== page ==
Reacting to navel gazing articles by two other New York Times columnists on the meaning of an obscure appearance by Ronald Reagan when he ran for president, Herbert argues that the event typified the ex-President's legacy as one of racial indifference. (An aside: Uh ... the "newshook" is 27 years old, and this is a "must read"?) In promoting "states rights," said Herbert, Reagan:
was tapping out the code. It was understood that when politicians started chirping about “states’ rights” to white people in places like Neshoba County they were saying that when it comes down to you and the blacks, we’re with you.I think it's time to bust apart apart this stale, outdated meme that "states rights" is merely "code" for racism. There's some historical truth to it, but it's a truth that obscures many equally important ones, IMO damaging honest political discussion more than clarifying it.
My family were Reagan Democrats during that 1980 presidential campaign, and since my grandfather was an LBJ ally and county judge for 29 years in the Panhandle, our home was fairly politically minded. As I near 41 later this month, I've spent my whole adult life working in politics on issues related to civil rights, including performing a lot of the lobby legwork at the Texas capitol after the Tulia case Mr. Herbert wrote so much about (we met once in Tulia, though I doubt he'd remember).
Given that familial and personal history, I feel fairly qualified to speak about the ideology Herbert is criticizing. I believe in "states rights" today as strongly as I did when I cheered at a (different) Reagan rally in 1980 and volunteered for his re-election campaign in 1984 as a 17 year old.
It may be just "code" to you, Mr. Herbert, but to me it's an important part of the Constitution that's been defenestrated thanks to liberal smears that claim anyone who argues for state authority under the Tenth Amendment is a racist. To this day the Tenth Amendment (and the even more downtrodden Ninth) still animate many of my core beliefs:
I'm horrified by the abuse of the Interstate Commerce Clause to justify federal regulation in areas where it has no business, transforming what was intended to be a limited federal government into a nearly all-powerful one.
I consider the federal War on Drugs and the expansion of federal prisons, law enforcement and immigration detention a direct spite to the separation of federal and state powers articulated in the Constitution.
It infuriates me when the feds threaten to withhold highway funds or use other forms of coercion to make states do things like implement a national ID through the REAL ID Act, along with many other examples.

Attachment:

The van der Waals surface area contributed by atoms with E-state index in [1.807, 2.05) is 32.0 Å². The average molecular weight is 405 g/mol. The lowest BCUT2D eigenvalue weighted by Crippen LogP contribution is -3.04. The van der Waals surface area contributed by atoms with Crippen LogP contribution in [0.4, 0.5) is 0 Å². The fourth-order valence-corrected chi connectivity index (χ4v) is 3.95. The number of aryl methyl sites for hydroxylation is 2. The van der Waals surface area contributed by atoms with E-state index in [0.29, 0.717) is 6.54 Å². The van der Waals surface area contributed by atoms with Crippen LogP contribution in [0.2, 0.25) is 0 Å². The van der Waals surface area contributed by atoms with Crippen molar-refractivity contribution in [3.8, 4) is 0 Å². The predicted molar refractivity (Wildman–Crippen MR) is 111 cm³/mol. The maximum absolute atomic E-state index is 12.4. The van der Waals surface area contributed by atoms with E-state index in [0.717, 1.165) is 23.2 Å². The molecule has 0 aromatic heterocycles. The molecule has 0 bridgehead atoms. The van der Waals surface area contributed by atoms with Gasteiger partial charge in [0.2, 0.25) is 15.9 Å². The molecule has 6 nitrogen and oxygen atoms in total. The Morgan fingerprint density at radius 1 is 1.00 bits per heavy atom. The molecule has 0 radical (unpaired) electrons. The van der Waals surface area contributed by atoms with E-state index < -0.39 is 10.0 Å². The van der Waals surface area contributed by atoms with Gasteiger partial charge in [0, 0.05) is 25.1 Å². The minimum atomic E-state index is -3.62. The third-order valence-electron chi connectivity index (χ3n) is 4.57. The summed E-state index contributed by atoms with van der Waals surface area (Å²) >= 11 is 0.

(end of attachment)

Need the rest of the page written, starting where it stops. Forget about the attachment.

I'm mindful that regulating immigration before the Civil War was a states' right, another power seized by a newly all-powerful federal government during Reconstruction. (The first US immigration law, naturally, was racist in nature, restricting entry of "coolies" from China.) Thus all of today's immigration feuds, talk of a "fence," etc., to my way of thinking, directly result from stripping away states' power.
If states rights were only about slavery and Jim Crow - and Herbert's 100% correct those arguments were primary justifications by supporters for both - then I'd agree the phrase could be dismissed as mere "code" for racism and cast aside in polite company and official venues. But the idea that most governing rights should be reserved to the states had a much broader meaning both in antebellum America and in 1980, one that tapped into legitimate ideological streams of thought dating back to Thomas Jefferson, in addition to the racist ones Mr. Herbert highlights.
Speaking of Jefferson, in the Kentucky Resolution, the great man wrote that the Constitution, "delegated to that government certain definite powers, reserving each State to itself, the residuary mass of right to their own self-government; and that whensoever the general government assumes undelegated powers, its acts are unauthoritative, void, and of no force."
White southerners like my family believed that Jeffersonian creed to their core. It was Reconstruction, we understood, that shattered that founding constitutional principle through martial law and authoritarian decrees, launching a creeping expansion of federal power and domestic militarism, according to this view, that continues to this day.
Herbert's derision for states rights stems from his belief that it is purely a racially charged, rhetorical gimmick, a belief confirmed en toto, he thinks, by "the acknowledgment by the Republican strategist Lee Atwater that the use of code words like 'states’ rights' in place of blatantly bigoted rhetoric was crucial to the success of the G.O.P.’s Southern strategy."
States rights isn't only a mask for racism, it's part of an ideology of small government, limiting (and separating) state power, and above all, local control. Confusing those ideas, as does Bob Herbert's "must read" column, leads to misunderstanding people's motives and dumbing down the debate.
UPDATE: Jeralyn at TalkLeft agrees liberals shouldn't view states rights as a dirty word. Alex, at the Drug Law Blog, thinks I want to have my cake and eat it too, while Pete at Drug War Rant adds his two cents.